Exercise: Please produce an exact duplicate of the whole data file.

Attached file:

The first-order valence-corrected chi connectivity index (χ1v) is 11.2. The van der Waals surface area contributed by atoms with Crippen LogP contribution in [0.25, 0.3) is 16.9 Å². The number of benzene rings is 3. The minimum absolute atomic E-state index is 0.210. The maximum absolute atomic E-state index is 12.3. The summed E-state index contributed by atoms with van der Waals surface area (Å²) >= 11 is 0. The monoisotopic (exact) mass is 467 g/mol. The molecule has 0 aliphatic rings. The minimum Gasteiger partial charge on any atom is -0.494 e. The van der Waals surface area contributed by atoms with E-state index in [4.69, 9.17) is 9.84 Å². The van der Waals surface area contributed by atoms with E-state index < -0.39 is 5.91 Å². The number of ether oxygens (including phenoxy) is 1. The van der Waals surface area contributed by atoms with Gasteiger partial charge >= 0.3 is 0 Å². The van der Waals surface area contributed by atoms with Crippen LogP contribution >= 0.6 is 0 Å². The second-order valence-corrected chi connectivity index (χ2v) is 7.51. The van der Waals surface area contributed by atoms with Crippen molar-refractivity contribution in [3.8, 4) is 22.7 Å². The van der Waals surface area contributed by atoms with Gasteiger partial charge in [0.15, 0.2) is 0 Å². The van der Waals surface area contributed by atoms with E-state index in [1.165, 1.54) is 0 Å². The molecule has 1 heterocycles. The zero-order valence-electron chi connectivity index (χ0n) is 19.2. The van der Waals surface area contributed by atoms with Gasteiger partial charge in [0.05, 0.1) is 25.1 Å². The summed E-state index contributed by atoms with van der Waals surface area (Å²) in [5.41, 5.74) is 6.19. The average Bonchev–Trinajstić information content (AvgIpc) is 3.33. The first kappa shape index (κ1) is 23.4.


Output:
The first-order valence-corrected chi connectivity index (χ1v) is 11.2. The van der Waals surface area contributed by atoms with Crippen LogP contribution in [0.25, 0.3) is 16.9 Å². The number of benzene rings is 3. The minimum absolute atomic E-state index is 0.210. The maximum absolute atomic E-state index is 12.3. The summed E-state index contributed by atoms with van der Waals surface area (Å²) >= 11 is 0. The monoisotopic (exact) mass is 467 g/mol. The molecule has 0 aliphatic rings. The minimum Gasteiger partial charge on any atom is -0.494 e. The van der Waals surface area contributed by atoms with E-state index in [4.69, 9.17) is 9.84 Å². The van der Waals surface area contributed by atoms with E-state index < -0.39 is 5.91 Å². The number of ether oxygens (including phenoxy) is 1. The van der Waals surface area contributed by atoms with Gasteiger partial charge >= 0.3 is 0 Å². The van der Waals surface area contributed by atoms with Crippen LogP contribution >= 0.6 is 0 Å². The second-order valence-corrected chi connectivity index (χ2v) is 7.51. The van der Waals surface area contributed by atoms with Crippen molar-refractivity contribution in [3.8, 4) is 22.7 Å². The van der Waals surface area contributed by atoms with Gasteiger partial charge in [0.15, 0.2) is 0 Å². The van der Waals surface area contributed by atoms with E-state index in [1.165, 1.54) is 0 Å². The molecule has 1 heterocycles. The zero-order valence-electron chi connectivity index (χ0n) is 19.2. The van der Waals surface area contributed by atoms with Gasteiger partial charge in [0.05, 0.1) is 25.1 Å². The summed E-state index contributed by atoms with van der Waals surface area (Å²) in [5.41, 5.74) is 6.19. The average Bonchev–Trinajstić information content (AvgIpc) is 3.33. The first kappa shape index (κ1) is 23.4.